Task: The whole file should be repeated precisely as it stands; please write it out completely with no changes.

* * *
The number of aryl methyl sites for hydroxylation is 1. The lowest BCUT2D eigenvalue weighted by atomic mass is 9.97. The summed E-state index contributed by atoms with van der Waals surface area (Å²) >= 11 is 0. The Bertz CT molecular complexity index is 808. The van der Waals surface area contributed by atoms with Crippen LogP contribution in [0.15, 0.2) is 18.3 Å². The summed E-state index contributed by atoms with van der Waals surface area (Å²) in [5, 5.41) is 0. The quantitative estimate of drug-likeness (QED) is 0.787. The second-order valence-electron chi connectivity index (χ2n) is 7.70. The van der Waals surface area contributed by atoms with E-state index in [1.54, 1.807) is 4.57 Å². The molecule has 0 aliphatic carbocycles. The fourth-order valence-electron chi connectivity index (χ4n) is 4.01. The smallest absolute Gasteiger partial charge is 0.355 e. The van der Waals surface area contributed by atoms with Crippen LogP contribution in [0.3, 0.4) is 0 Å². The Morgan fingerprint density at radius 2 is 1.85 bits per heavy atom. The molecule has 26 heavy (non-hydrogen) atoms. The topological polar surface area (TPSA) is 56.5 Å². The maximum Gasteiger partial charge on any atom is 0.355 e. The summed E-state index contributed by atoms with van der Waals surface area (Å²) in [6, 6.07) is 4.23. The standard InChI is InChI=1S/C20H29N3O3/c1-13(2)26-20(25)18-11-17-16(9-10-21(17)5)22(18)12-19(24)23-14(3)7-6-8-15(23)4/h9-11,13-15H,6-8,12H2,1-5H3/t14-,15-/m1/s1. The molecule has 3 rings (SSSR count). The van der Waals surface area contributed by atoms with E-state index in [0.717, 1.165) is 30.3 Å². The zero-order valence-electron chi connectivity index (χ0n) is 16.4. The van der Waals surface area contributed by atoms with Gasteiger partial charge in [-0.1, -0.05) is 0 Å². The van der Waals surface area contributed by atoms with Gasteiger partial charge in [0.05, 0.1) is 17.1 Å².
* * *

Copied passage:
The number of aryl methyl sites for hydroxylation is 1. The lowest BCUT2D eigenvalue weighted by atomic mass is 9.97. The summed E-state index contributed by atoms with van der Waals surface area (Å²) >= 11 is 0. The Bertz CT molecular complexity index is 808. The van der Waals surface area contributed by atoms with Crippen LogP contribution in [0.15, 0.2) is 18.3 Å². The summed E-state index contributed by atoms with van der Waals surface area (Å²) in [5, 5.41) is 0. The quantitative estimate of drug-likeness (QED) is 0.787. The second-order valence-electron chi connectivity index (χ2n) is 7.70. The van der Waals surface area contributed by atoms with E-state index in [1.54, 1.807) is 4.57 Å². The molecule has 0 aliphatic carbocycles. The fourth-order valence-electron chi connectivity index (χ4n) is 4.01. The smallest absolute Gasteiger partial charge is 0.355 e. The van der Waals surface area contributed by atoms with Crippen LogP contribution in [0.3, 0.4) is 0 Å². The Morgan fingerprint density at radius 2 is 1.85 bits per heavy atom. The molecule has 26 heavy (non-hydrogen) atoms. The topological polar surface area (TPSA) is 56.5 Å². The maximum Gasteiger partial charge on any atom is 0.355 e. The summed E-state index contributed by atoms with van der Waals surface area (Å²) in [6, 6.07) is 4.23. The standard InChI is InChI=1S/C20H29N3O3/c1-13(2)26-20(25)18-11-17-16(9-10-21(17)5)22(18)12-19(24)23-14(3)7-6-8-15(23)4/h9-11,13-15H,6-8,12H2,1-5H3/t14-,15-/m1/s1. The molecule has 3 rings (SSSR count). The van der Waals surface area contributed by atoms with E-state index in [0.717, 1.165) is 30.3 Å². The zero-order valence-electron chi connectivity index (χ0n) is 16.4. The van der Waals surface area contributed by atoms with Gasteiger partial charge in [-0.1, -0.05) is 0 Å². The van der Waals surface area contributed by atoms with Gasteiger partial charge in [0.05, 0.1) is 17.1 Å².